but using this circuit to drive an ignition coil could be problematic. These ZVS circuits drive the load at the resonant frequency determined by the tank capacitor and the inductance of the 'load' coil. This tends to be in the range of several tens of kHz to a couple hundred kHz which would likely be far too high for an iron core ignition coil. That being said, if you could find the natural resonance frequency of the secondary winding of the ignition coil you plan to use and drive at that frequency the voltage output would be......impressive. Not quite DRSSTC levels of arcage but probably better than the majority of flybacks. There are some ferrite core ignition coils out there used in high energy and MSD type ignition systems and those should be a good fit for a ZVS driver.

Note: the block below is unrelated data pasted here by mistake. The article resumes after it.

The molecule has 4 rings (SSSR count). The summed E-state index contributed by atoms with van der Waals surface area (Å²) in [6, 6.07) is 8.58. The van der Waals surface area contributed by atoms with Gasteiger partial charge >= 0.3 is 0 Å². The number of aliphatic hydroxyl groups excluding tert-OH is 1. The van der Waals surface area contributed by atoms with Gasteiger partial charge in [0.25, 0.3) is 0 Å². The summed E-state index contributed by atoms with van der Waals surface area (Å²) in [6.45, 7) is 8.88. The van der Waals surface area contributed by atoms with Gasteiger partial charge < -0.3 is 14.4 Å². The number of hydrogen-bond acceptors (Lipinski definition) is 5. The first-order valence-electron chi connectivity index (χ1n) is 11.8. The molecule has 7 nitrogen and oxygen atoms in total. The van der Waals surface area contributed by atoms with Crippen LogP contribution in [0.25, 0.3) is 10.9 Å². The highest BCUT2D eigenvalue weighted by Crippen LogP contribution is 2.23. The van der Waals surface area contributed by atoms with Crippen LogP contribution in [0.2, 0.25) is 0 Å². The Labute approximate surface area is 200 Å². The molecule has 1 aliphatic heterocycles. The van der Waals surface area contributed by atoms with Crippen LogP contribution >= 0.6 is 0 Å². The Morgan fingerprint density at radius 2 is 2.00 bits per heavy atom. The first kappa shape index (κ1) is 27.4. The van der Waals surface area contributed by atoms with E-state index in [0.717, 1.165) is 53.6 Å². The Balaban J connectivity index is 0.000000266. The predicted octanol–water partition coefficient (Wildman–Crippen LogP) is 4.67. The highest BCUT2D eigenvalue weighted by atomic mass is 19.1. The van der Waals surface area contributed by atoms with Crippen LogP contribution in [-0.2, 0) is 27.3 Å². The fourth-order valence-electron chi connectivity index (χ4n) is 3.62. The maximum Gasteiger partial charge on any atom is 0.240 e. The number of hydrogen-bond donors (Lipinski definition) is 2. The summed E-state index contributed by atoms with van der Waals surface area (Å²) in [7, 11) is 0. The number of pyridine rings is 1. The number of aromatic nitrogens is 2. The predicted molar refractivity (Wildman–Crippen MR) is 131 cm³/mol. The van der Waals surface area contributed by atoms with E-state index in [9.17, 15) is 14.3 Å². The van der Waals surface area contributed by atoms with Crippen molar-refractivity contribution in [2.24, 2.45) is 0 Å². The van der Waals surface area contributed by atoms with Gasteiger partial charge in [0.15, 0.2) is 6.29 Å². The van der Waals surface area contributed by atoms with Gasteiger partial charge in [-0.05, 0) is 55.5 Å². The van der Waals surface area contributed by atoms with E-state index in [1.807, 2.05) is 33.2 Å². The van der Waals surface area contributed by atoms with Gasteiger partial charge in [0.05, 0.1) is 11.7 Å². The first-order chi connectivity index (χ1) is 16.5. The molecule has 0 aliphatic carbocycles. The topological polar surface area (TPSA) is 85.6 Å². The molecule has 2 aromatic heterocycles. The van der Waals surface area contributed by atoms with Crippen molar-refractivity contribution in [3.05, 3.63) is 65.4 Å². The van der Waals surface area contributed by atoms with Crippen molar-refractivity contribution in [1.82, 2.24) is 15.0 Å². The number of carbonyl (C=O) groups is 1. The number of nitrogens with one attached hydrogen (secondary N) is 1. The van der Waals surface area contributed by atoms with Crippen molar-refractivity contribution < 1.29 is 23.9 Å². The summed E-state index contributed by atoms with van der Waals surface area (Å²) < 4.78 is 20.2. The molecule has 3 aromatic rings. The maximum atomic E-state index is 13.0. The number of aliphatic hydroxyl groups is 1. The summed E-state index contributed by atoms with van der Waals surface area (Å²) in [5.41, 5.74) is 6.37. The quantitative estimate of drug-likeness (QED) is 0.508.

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Seoul_lasers

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You can do a ZVS driver W/O a center tap this way: https://www.backyardscient.ist/induction-heater
but using this circuit to drive an ignition coil could be problematic. These ZVS circuits drive the load at the resonant frequency determined by the tank capacitor and the inductance of the 'load' coil. This tends to be in the range of several tens of kHz to a couple hundred kHz which would likely be far too high for an iron core ignition coil. That being said, if you could find the natural resonance frequency of the secondary winding of the ignition coil you plan to use and drive at that frequency the voltage output would be......impressive. Not quite DRSSTC levels of arcage but probably better than the majority of flybacks. There are some ferrite core ignition coils out there used in high energy and MSD type ignition systems and those should be a good fit for a ZVS driver.